Nursing Edition: What to do in a code?

January 30, 2019

This post is sponsored by RQI. 
As a nurse, we are often placed in some of the worst scenarios. I know when I was working on the floor, it was very heartbreaking to be taking care of patients who were DNR/Comfort measures. 

For those of you who do not know, this means that these patients were preparing for death. As a nurse, my main job at this point was to keep them comfortable with a morphine drip and allow the family the space to say their last goodbyes. Like all terrible things, there is no way to predict when they will occur. The same goes with a DNR/Comfort measure patient...I had no idea when they would pass and had to remain respectful when I explained this to family members.

If you ask me how my experiences were in my two short years of being a floor nurse, I would say that I was very lucky. I had a handful of rapid responses, but never a true code blue. I had participated in a few on the floor, but none where it was my patient. Nonetheless, code blues are downright terrible. The moment passes in a blur and you start to wonder what you could have done differently.

One terrifying thing for me as a nurse was that it had been a while since I had taken a BLS class. And how much do you really remember from a short few hours class (less than 4 I believe?!). And to top it off, it is a skill you do not even renew every year. After my first year on the floor, I signed myself up on my day off to obtain my ACLS. It gave me a little bit more confidence, but since it was not something I saw every day or every week for that matter, I quickly forgot the algorithm. (Being ACLS certified was not a requirement for my floor.) According to the American Heart Association, it takes three to six months for your CPR skills to deteriorate following this training. 

If you keep current on the news, you know that the American Heart Association places high importance on the quality of CPR. More specifically, I am talking about the chest compressions! In the last few years, I am sure you have seen these fancy hands-only CPR kiosks that have been popping up in airports. But have you heard of the Resuscitation Quality Improvement (RQI) program, co-developed by the American Heart Association and Laerdal Medical? The program's top priorities are to improve patient safety and outcomes and to increase staff CPR competency and confidence to deliver high-quality CPR.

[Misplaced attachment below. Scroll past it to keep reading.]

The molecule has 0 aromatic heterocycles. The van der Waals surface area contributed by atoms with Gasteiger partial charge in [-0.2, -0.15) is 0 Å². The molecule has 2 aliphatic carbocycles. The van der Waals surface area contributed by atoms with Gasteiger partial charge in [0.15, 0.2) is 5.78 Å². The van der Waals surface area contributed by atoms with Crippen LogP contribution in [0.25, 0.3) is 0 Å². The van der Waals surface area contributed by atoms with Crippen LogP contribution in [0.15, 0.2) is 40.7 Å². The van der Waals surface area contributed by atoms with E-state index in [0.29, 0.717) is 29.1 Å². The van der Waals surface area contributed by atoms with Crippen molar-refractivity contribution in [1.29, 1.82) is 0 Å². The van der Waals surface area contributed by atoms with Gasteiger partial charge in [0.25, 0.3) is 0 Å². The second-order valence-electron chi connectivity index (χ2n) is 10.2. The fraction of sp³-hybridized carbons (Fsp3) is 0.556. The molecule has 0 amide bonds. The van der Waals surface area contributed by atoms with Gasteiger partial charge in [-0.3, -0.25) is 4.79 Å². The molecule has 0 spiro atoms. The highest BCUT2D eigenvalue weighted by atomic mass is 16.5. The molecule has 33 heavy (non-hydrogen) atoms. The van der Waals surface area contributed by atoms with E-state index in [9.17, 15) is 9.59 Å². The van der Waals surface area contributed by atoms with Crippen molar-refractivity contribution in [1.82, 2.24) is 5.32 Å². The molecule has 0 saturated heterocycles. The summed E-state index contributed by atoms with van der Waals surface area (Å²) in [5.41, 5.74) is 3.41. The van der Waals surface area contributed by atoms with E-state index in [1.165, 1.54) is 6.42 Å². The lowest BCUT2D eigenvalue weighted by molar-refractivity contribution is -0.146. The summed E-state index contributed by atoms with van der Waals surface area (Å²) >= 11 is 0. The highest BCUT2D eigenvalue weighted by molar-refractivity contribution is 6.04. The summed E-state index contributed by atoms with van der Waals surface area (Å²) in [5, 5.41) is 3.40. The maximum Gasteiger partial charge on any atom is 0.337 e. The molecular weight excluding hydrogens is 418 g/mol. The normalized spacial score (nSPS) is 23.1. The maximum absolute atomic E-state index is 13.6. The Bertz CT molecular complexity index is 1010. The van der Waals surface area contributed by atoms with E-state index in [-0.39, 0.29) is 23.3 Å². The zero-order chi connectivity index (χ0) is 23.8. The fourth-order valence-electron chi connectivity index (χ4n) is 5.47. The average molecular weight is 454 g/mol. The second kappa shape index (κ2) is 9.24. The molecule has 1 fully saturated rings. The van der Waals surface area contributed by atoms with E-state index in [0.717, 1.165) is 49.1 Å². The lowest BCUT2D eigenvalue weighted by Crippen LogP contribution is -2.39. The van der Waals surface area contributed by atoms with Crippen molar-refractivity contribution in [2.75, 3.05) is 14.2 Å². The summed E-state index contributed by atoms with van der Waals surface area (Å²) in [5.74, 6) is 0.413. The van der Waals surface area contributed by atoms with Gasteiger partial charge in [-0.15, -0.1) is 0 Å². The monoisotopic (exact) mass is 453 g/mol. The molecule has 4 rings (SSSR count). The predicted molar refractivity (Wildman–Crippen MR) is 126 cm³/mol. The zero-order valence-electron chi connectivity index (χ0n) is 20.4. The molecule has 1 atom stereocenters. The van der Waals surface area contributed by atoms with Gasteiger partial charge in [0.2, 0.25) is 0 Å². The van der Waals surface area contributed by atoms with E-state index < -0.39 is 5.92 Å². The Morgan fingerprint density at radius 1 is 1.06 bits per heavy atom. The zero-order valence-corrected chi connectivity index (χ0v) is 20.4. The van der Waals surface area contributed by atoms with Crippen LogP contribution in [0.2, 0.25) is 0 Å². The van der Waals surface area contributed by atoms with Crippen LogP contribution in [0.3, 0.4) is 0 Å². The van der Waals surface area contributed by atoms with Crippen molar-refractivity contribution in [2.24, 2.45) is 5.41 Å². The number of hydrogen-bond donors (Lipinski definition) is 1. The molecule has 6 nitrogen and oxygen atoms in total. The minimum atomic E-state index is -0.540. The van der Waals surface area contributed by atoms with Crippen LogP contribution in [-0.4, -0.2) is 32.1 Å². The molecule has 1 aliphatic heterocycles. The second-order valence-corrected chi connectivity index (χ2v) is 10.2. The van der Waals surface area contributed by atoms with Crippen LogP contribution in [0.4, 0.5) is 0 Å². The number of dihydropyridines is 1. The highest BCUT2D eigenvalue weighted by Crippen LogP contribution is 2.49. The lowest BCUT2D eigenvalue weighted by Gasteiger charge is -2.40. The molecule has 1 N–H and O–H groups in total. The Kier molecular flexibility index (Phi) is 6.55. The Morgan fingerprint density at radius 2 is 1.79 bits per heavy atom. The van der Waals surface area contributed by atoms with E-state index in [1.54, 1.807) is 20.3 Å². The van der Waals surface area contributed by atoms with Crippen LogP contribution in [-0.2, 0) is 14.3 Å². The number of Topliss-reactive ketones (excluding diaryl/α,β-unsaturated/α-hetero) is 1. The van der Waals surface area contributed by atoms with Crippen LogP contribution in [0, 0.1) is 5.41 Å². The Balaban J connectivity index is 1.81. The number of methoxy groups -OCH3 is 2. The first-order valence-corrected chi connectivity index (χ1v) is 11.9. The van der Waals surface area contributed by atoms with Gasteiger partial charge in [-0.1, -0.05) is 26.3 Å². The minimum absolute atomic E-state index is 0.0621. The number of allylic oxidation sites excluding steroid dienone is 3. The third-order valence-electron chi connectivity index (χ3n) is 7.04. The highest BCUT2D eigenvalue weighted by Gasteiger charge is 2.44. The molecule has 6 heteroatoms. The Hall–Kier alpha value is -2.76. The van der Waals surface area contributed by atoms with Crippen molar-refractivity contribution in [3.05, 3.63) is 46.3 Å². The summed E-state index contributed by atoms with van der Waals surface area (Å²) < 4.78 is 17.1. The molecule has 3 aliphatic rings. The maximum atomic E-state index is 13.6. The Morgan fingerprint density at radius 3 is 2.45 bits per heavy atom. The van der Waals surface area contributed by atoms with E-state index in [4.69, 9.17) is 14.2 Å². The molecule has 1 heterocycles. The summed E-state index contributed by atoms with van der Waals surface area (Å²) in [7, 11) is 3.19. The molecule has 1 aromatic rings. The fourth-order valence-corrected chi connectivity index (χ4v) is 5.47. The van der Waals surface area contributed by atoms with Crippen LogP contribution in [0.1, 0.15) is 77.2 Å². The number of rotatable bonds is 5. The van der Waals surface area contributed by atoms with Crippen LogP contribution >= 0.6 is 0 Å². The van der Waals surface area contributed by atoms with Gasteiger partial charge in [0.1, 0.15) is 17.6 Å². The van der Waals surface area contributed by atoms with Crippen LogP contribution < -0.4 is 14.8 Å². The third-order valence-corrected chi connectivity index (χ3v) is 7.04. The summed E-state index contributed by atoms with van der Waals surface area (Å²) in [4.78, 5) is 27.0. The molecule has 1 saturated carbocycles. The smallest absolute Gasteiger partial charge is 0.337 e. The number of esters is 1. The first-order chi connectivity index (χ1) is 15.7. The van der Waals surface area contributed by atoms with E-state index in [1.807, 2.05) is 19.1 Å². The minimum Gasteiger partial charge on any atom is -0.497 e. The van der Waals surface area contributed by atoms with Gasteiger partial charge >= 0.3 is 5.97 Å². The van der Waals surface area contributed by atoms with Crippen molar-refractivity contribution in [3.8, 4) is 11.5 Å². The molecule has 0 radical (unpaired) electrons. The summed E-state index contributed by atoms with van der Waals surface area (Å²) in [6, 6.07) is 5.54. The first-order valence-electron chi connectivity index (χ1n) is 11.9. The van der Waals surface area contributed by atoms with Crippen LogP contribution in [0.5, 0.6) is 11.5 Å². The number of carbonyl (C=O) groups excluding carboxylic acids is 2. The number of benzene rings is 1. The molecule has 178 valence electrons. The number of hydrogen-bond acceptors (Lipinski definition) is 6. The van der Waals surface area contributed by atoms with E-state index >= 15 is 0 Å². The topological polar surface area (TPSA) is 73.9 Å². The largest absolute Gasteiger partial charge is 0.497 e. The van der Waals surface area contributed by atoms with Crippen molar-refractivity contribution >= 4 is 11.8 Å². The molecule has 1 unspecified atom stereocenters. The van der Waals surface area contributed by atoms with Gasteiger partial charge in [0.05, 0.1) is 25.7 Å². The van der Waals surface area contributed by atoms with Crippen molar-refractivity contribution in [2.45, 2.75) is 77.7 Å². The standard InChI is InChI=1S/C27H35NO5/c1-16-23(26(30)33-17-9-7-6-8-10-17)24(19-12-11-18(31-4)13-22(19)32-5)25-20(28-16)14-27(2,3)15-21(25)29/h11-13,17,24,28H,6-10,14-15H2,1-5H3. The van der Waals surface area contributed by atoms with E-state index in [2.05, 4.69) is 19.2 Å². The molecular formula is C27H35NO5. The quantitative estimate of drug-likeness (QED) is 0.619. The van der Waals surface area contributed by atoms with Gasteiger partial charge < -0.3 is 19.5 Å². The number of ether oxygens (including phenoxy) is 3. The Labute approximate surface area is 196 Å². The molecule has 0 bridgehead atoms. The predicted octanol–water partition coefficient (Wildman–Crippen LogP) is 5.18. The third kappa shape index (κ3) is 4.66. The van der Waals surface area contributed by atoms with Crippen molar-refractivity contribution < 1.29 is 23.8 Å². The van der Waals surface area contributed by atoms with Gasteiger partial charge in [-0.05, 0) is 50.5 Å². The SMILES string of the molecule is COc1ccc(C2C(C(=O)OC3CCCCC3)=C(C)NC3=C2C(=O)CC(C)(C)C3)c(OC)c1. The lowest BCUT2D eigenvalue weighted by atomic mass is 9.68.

This month, RQI Partners-LLC, a joint venture partnership between the American Heart Association and Laerdal Medical launched RQI 2020, a hopeful beginning to a new standard for the medical profession in terms of resuscitation and high-quality CPR. This new program was introduced after last July's call for a shifting of resuscitation practice from course training once every two years. RQI 2020 sets forth a new platform for "low-dose, high-frequency" hands-on CPR quality improvement sessions in 10 minutes every 90 days, verifying CPR competency. 

The program is technology based alongside hands-on improvement. RQI stations are placed on floors with 24/7 access. Unlike current standards, RQI delivers quarterly feedback as well as coaching to improve your competency and confidence. Poor quality CPR is a preventable harm and according to the American Heart Association, from more than 200,000 cardiac arrests, less than 26% survive. 

Nearly 400 U.S. hospitals have adopted the RQI program in an effort to better prevent deaths from cardiac arrests. But, if your hospital has not jumped on board, raise the issue to them. 

For more information about RQI 2020's program features and benefits, visit RQI here.

Now here is what to do in a Code Blue:

If you are in the room (first responder), then it is critical that you call for help. If possible, make sure the patient is on a flat surface. Check for a pulse. If there is not one, start good quality compressions as soon as possible. By now many hospitals have "code teams" that usually consist of critical care nurses, an intensivist, respiratory therapist, shift director, pharmacist and transports just to name a few. This means that when the team arrives your role becomes more of that of an information desk. You will be providing the history of what lead to this moment, medications that may have been administered recently, important past medical history, etc.

If you are another team member responding to the code on your floor, your role is support staff until the team arrives. Make sure that the code cart is nearby (for rapid response calls) or in the room. This next part can happen all at once if you have multiple supports or can happen one after another. You want to apply the defibrillator pads to the patient and turn on the AED. Also, if possible, place the backboard under the patient. Lastly, make sure you have a working IV line.

During a code, security and other ancillary staff come to support as well. Security is great at maintaining crowd control and helping the transfer. Chaplains and social workers are also amazing at providing emotional and spiritual support to the patient's family during this time.

Always remember that you are not alone in these situations. It can be a tense time for everyone and try your best to keep your emotions under control and communicate clearly. When the time is done, take a moment to collect yourself apart from documentation or returning to patient care.

As nurses, we have a duty to protect our patients. Get involved and participate in mock codes as often as possible. Also, keep current on CPR requirements or new up and coming standards like RQI.

I pray that you never have to use these skills, but it is always better to be prepared.

Hope this helps!

If you’re interested in learning more, you can visit RQI Partners.
Check out RQI’s Lifesaving Solutions page: here.
Become an RQI Lifesaver: here

#RQIsavesLives #RQI2020

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